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ORIGINAL ARTICLE  EXERCISE PHYSIOLOGY AND BIOMECHANICS 

The Journal of Sports Medicine and Physical Fitness 2020 March;60(3):338-44

DOI: 10.23736/S0022-4707.19.10130-2

Copyright © 2019 EDIZIONI MINERVA MEDICA

language: English

Barbell velocity: a practical and precise method for predicting bench press strength in sedentary women

Ryan M. MILLER 1 , Aaron D. HEISHMAN 1, 2, Eduardo D. FREITAS 1, Michael G. BEMBEN 1

1 Department of Health and Exercise Science, University of Oklahoma, Norman, OK, USA; 2 Department of Athletics, Basketball Strength and Performance, University of Oklahoma, Norman, OK, USA



BACKGROUND: Bench press one-repetition maximum (BP1RM) prediction models offer a timely approach to predict BP1RM while avoiding the limitations with traditional BP1RM testing. Interestingly, no models have determined the ability for a traditional weight, the 20.5 kg barbell, to predict BP1RM strength. Few models have exclusively examined females and sedentary individuals, leaving the accuracy of these models unknown for these populations. Therefore, this investigation sought to examine the ability for 20.5 kg barbell velocity to predict BP1RM in sedentary females.
METHODS: Nineteen sedentary females (21.79±1.43 years, 166.08±7.76 cm, 63.98±7.54 kg, 31.57±4.72 BP1RM) completed BP1RM testing and completed two additional visits to determine 20.5 kg barbell velocity from a single repetition separated by 7-10 days. Nineteen additional females (21.39±1.09 years, 164.31±7.37 cm, 67.34±9.32 kg, 32.75±5.09 BP1RM) served as a cross-validating group completing identical testing procedures.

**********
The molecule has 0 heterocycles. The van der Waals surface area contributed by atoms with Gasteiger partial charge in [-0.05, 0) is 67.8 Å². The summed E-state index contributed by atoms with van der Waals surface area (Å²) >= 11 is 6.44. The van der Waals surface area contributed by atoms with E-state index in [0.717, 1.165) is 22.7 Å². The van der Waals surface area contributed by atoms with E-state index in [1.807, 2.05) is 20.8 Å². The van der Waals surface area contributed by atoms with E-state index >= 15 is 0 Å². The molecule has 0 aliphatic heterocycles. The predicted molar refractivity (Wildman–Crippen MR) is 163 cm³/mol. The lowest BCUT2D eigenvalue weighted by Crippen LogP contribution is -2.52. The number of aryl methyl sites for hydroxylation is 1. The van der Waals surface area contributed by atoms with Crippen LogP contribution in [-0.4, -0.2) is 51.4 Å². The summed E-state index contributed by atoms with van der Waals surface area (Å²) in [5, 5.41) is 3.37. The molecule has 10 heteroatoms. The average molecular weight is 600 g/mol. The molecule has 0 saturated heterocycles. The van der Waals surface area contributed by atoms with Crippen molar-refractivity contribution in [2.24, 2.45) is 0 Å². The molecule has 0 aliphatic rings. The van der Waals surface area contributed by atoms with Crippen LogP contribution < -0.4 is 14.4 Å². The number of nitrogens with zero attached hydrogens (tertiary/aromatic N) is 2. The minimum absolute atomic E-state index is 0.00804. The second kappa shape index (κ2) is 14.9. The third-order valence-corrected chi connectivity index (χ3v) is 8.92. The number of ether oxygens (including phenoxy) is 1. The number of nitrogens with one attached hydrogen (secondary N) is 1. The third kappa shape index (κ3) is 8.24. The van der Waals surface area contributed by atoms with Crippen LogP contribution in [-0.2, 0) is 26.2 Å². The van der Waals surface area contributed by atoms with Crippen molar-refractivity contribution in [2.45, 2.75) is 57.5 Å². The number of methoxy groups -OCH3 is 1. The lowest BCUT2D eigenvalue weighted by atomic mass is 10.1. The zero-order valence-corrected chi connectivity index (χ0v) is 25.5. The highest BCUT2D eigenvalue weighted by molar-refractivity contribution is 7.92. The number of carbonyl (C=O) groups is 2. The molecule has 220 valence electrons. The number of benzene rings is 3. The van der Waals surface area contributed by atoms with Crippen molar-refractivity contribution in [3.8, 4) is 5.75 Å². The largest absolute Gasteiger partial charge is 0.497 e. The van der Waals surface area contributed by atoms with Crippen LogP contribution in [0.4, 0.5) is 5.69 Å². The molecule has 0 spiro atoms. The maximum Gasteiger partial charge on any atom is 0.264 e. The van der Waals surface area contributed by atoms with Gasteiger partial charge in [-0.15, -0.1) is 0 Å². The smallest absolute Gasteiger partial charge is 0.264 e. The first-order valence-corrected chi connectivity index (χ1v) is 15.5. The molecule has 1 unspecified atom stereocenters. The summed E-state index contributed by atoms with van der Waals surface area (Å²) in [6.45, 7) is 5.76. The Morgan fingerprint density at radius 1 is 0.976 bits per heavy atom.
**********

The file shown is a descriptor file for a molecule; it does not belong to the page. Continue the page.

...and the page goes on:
RESULTS: Regression analyses revealed that 20.5 kg barbell velocity accounted for 95% of the variance in BP1RM strength while presenting marginal standard error (1.34 kg) and mean absolute error (0.97 kg), with similar values observed in the cross-validating group (SEE: 2.13 kg, MAE: 1.56 kg). Predicted BP1RM values were not significantly different from actual BP1RM (P=0.43) nor were measures in barbell velocity between trials 1 and 2 (P=0.57), while displaying high reliability (ICC: 0.81). Measure bias between BP1RM methods was 0.449±1.651kg and the agreement between methods varied between -2.78 kg less and 0.3686 kg greater for 95% of the participants.
CONCLUSIONS: The present data provides an accurate prediction model regarding BP1RM for sedentary females. These findings can reduce the limitations associated with traditional BP1RM testing while providing a practical and accurate BP1RM approximation with marginal error.


KEY WORDS: Muscle strength; Sedentary behavior; Exercise

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